Date
18 October 2018
The US is not the first country that has officially acknowledged the status of Jerusalem as Israel's capital. Photo: Reuters
The US is not the first country that has officially acknowledged the status of Jerusalem as Israel's capital. Photo: Reuters

The US isn’t alone in recognizing Jerusalem’s status

US President Donald Trump has created a firestorm of controversy in the Islamic world by officially recognizing Jerusalem as the capital of Israel.

Amid this saga, not many people may be aware that the US is actually not the first country that has officially acknowledged the status of Jerusalem. There are, in fact, a few other countries that have already done so. The Czech Republic is one among them.

During the reign of the Austro-Hungarian Empire, Prague was home to one of the largest Jewish communities on the European continent. And in the early 16th century, Jews accounted for as much as 25 percent of the total population of the city.

Although the Jewish population in the former Czechoslovakia plummeted as a result of the Holocaust during the Second World War, pro-Jewish sentiments remained strong in the country after the war. 

That explains why Czechoslovakia was one of the staunchest supporters of the creation of Israel in 1947, and threw its weight behind Tel Aviv during the 1948 Arab-Israeli War by smuggling tons of weapons into the Jewish state to support its war effort.

Even though for a considerable period of time, Czechoslovakia had to toe Moscow’s line and cut off diplomatic relations with Israel, Prague quickly and eagerly re-established official ties with Tel Aviv shortly after the end of the Cold War. No wonder Israeli prime minister Benjamin Netanyahu once said that the Czech Republic is Israel’s best friend in Europe.

Moreover, the Czech Republic also supported Israel’s bid to join NATO in order to deter Iran, and in recent years has been putting a lot of effort into facilitating closer relations between Israel and the European Union (EU), not to mention that it is the only EU member which is against accepting Palestine as an observer to the United Nations.

In May this year, the Czech parliament passed a resolution recognizing Jerusalem as Israel’s official capital.

After President Trump had announced his decision to acknowledge Jerusalem’s status on December 6, the Czech government quickly followed his lead and recognized West Jerusalem as Israel’s capital in accordance with “the pre-1967 border”.

And back in 2011, Prague also joined Washington in opposing the decision of the United Nations Educational, Scientific and Cultural Organization (UNESCO) to accept Palestine as a full member.

Apart from the Czech Republic, Israel also has an unexpected ally over the Jerusalem issue — the tiny Pacific island nation of Vanuatu.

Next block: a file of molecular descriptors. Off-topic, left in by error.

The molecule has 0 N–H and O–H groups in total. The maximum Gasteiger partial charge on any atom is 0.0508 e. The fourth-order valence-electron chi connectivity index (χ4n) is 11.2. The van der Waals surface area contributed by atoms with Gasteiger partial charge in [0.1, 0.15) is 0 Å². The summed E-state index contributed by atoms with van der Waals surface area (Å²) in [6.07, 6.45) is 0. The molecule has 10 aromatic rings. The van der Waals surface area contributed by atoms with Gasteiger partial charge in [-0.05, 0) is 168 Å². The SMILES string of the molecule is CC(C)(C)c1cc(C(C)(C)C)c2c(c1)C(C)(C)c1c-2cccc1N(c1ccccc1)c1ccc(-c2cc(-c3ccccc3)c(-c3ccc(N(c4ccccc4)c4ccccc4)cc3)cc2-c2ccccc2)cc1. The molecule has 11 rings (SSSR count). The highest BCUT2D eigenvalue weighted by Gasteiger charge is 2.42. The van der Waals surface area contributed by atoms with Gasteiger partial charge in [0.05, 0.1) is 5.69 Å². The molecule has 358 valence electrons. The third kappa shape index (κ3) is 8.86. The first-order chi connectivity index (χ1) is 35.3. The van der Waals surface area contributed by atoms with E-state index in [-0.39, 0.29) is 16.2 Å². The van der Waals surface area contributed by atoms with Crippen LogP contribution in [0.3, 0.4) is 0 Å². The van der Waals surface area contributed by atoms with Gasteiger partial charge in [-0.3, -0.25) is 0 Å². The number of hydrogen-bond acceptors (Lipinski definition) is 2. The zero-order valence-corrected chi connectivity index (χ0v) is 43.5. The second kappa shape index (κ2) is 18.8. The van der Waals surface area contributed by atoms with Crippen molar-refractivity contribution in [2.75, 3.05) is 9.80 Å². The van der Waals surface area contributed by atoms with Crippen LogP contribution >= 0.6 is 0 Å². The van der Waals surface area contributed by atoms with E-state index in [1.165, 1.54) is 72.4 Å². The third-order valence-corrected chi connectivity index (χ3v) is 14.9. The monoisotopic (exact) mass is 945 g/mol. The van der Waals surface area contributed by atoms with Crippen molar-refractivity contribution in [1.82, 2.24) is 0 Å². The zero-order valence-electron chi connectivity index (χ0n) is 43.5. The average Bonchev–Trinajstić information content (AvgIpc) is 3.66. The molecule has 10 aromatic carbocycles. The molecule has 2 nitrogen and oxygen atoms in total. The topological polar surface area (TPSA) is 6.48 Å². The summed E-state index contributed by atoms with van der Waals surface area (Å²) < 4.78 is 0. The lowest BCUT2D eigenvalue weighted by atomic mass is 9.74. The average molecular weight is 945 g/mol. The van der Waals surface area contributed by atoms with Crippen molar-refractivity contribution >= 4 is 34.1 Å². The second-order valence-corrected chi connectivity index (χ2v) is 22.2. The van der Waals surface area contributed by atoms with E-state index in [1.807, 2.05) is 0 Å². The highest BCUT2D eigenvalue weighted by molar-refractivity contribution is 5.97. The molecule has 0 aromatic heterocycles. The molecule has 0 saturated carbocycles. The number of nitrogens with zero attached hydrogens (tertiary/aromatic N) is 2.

Like I have discussed in my previous articles, Vanuatu has remained highly pragmatic when it comes to foreign policy so as to serve its best national interests.

For example, over the years the island nation has been successfully navigating between China and Taiwan in order to maximize its gains in foreign aid from both Beijing and Taipei.

And the same pragmatic diplomatic approach applies to Israel as well. When Vanuatu was devastated by Cyclone Pam back in 2015, Israel quickly rallied to aid its relief efforts by sending a lot of people to help. At the same time, Tel Aviv also promised to provide the country with foreign aid in technologies, education and healthcare on a yearly basis.

Tel Aviv’s painstaking efforts have obviously paid off, as Vanuatu under its incumbent president Tallis Obed Moses, who claimed to have a strong sense of Christian identity, is in fact the first country in the world that officially recognized Jerusalem as Israel’s capital even before the US and the Czech Republic did.

Last but not least, Taiwan and Israel used to have close but low-profile relations during the Cold War, and a lot of US arms sales to Taiwan were actually carried out through Israel.

Shortly after Washington had acknowledged Jerusalem’s status earlier this month, some Taiwanese netizens found that the foreign ministry of Taiwan had quietly changed the capital of Israel from Tel Aviv to Jerusalem in the “world overview” page of its official website, even though the foreign ministry later clarified that it had no intention of recognizing Jerusalem’s status.

In my view, given Taiwan’s current diplomatic isolation, perhaps it is worth its while to risk scorn and join the US, the Czech Republic and Vanuatu in recognizing Jerusalem as Israel’s capital. Taipei has no ally in the Arab world anyway, and therefore it has nothing to lose.

This article appeared in the Hong Kong Economic Journal on Dec 15

Translation by Alan Lee with additional reporting

[Chinese version 中文版]

– Contact us at [email protected]

RC

Associate professor and director of Global Studies Programme, Faculty of Social Science, at the Chinese University of Hong Kong; Lead Writer (Global) at the Hong Kong Economic Journal

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